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Immigration, Obesity and Labor Market Outcomes in the UK

Author

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  • Averett, Susan L.

    () (Lafayette College)

  • Argys, Laura M.

    () (University of Colorado Denver)

  • Kohn, Jennifer L.

    () (Drew University)

Abstract

We estimate the dual effects of immigration and obesity on labor market outcomes in the UK. There is only one other paper that has estimated these dual effects on a sample of immigrants to the US. We use the British Household Panel Survey, which contains information on height and weight for 2004 and 2006, along with immigration status and labor market outcomes. This was a period of increased immigration to the UK resulting in large part from the accession of new EU member states, though our sample includes both recent arrivals and those who have been in the UK for decades. We first analyze an immigrant-only sample and then expand the sample to compare the experience of these immigrants to natives with similar weight and other observable characteristics. We find support for the "healthy immigrant hypothesis" that suggests that immigrants are less likely to be obese than natives, and also evidence of an assimilation effect in which immigrants' weight increases with their time in the UK. The results indicate a wage premium and higher proportions of white collar work for immigrant men, but a wage penalty and lower proportions of white collar work for overweight and obese immigrant men. We find weaker but still negative associations between weight and labor market outcomes for immigrant women. Data limitations preclude efforts to address endogeneity, so these findings should be viewed as associations that support the need for better data for additional analysis of the dual effects of immigration and obesity on labor market outcomes.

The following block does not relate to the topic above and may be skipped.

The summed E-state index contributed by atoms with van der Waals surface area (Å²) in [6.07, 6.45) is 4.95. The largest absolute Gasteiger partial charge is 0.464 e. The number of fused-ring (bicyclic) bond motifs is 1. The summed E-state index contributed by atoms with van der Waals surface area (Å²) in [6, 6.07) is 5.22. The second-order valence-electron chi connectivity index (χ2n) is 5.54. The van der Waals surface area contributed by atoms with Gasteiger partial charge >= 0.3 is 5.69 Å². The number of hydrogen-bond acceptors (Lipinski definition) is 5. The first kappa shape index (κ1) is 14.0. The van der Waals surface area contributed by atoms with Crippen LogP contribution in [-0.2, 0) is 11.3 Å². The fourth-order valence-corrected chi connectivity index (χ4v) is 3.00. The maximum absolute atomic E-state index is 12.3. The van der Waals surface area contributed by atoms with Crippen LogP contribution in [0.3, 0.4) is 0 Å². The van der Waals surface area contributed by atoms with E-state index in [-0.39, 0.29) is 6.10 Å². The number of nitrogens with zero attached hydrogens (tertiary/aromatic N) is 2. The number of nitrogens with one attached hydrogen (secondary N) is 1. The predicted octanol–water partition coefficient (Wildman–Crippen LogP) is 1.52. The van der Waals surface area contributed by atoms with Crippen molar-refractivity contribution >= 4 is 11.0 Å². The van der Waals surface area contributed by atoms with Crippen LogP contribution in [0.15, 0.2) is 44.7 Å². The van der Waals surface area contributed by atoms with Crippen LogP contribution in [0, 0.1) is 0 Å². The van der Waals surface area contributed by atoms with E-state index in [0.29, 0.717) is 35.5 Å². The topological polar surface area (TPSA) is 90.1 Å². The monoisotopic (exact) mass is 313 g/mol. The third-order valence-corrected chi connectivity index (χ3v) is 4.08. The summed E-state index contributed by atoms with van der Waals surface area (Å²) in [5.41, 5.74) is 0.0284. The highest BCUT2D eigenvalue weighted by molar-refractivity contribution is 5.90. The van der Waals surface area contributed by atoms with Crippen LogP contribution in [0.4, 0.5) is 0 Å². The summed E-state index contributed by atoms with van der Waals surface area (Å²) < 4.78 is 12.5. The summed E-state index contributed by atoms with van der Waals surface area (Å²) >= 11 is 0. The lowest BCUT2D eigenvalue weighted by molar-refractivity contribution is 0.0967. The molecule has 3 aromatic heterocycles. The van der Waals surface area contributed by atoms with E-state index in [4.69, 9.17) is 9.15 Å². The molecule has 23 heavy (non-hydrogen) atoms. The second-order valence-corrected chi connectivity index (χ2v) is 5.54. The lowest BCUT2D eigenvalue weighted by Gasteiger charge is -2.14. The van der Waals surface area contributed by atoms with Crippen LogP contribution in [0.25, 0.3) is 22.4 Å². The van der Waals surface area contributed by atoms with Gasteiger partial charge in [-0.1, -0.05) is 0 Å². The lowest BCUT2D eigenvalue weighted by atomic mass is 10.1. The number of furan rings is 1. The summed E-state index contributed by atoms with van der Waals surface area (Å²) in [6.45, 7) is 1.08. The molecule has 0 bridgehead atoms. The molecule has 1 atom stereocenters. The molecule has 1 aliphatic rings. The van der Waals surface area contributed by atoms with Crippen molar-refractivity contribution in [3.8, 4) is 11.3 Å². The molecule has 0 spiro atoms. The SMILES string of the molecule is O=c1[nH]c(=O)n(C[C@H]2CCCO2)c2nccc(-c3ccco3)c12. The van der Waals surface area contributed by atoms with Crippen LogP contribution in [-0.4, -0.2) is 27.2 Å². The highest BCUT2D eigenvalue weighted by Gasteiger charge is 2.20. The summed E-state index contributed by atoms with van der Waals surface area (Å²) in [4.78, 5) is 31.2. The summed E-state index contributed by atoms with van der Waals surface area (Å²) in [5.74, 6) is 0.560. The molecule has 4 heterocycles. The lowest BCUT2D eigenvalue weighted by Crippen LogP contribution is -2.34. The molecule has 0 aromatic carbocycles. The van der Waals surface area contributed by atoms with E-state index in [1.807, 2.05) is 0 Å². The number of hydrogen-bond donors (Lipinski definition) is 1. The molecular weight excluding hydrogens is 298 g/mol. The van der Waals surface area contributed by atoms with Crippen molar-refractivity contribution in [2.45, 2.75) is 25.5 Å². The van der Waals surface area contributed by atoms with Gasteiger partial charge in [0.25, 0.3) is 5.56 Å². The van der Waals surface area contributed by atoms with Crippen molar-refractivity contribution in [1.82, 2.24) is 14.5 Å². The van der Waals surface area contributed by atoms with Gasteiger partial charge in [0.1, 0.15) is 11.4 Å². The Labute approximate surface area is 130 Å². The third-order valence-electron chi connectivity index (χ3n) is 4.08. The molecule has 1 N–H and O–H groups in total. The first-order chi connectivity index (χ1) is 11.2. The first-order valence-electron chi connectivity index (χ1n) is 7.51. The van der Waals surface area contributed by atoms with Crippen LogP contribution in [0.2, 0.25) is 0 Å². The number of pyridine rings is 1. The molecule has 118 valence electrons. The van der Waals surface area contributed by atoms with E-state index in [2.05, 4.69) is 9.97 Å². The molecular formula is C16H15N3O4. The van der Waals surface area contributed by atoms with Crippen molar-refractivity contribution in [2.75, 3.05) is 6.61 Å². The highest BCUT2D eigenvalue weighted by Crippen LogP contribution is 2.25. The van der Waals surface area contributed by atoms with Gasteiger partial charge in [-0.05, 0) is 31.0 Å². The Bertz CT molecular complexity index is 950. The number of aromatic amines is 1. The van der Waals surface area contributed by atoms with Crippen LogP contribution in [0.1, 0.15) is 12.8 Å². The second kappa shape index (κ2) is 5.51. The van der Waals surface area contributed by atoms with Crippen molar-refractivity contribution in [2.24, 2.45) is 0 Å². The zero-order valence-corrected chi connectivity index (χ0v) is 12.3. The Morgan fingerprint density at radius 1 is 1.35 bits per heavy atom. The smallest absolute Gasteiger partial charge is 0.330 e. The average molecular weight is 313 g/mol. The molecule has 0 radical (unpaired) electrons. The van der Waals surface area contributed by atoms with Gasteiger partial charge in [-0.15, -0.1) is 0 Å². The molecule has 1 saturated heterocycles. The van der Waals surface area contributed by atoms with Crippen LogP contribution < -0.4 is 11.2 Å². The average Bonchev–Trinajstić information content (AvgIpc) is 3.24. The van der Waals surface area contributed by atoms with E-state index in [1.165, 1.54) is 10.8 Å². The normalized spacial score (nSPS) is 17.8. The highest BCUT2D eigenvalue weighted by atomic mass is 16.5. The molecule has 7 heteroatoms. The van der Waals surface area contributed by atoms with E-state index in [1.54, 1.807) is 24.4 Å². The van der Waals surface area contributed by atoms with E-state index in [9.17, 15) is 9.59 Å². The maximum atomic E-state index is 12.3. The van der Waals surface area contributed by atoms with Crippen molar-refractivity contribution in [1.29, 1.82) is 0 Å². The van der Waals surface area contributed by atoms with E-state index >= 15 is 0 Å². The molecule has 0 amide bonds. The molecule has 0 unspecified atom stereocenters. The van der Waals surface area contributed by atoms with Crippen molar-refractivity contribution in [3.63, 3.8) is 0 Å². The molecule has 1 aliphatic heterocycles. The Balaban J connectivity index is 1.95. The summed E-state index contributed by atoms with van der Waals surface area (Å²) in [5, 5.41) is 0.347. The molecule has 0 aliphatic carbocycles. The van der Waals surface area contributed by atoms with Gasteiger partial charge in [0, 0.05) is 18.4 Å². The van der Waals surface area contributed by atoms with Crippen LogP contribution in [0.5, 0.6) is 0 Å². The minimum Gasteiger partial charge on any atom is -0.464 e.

Suggested Citation

  • Averett, Susan L. & Argys, Laura M. & Kohn, Jennifer L., 2012. "Immigration, Obesity and Labor Market Outcomes in the UK," IZA Discussion Papers 6454, Institute for the Study of Labor (IZA).
  • Handle: RePEc:iza:izadps:dp6454
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    Cited by:

    1. Constant, Amelie F. & García-Muñoz, Teresa & Neuman, Shoshana & Neuman, Tzahi, 2014. "Micro and Macro Determinants of Health: Older Immigrants in Europe," IZA Discussion Papers 8754, Institute for the Study of Labor (IZA).
    2. Laura Argys, 2015. "Consequences of the obesity epidemic for immigrants," IZA World of Labor, Institute for the Study of Labor (IZA), pages 210-210, December.
    3. Daouli, Joan & Davillas, Apostolos & Demoussis, Michael & Giannakopoulos, Nicholas, 2013. "The determinants of body mass in Greece: Evidence from the National Health Survey," MPRA Paper 66392, University Library of Munich, Germany.
    4. Kinge, Jonas Minet, 2016. "Body mass index and employment status: A new look," Economics & Human Biology, Elsevier, vol. 22(C), pages 117-125.
    5. Kinge, Jonas Minet, 2015. "Body mass index and employment status: a new look," HERO On line Working Paper Series 2015:3, Oslo University, Health Economics Research Programme.

    More about this item

    Keywords

    obesity; labor market outcomes; immigrant;

    JEL classification:

    • I10 - Health, Education, and Welfare - - Health - - - General
    • J15 - Labor and Demographic Economics - - Demographic Economics - - - Economics of Minorities, Races, Indigenous Peoples, and Immigrants; Non-labor Discrimination
    • J31 - Labor and Demographic Economics - - Wages, Compensation, and Labor Costs - - - Wage Level and Structure; Wage Differentials

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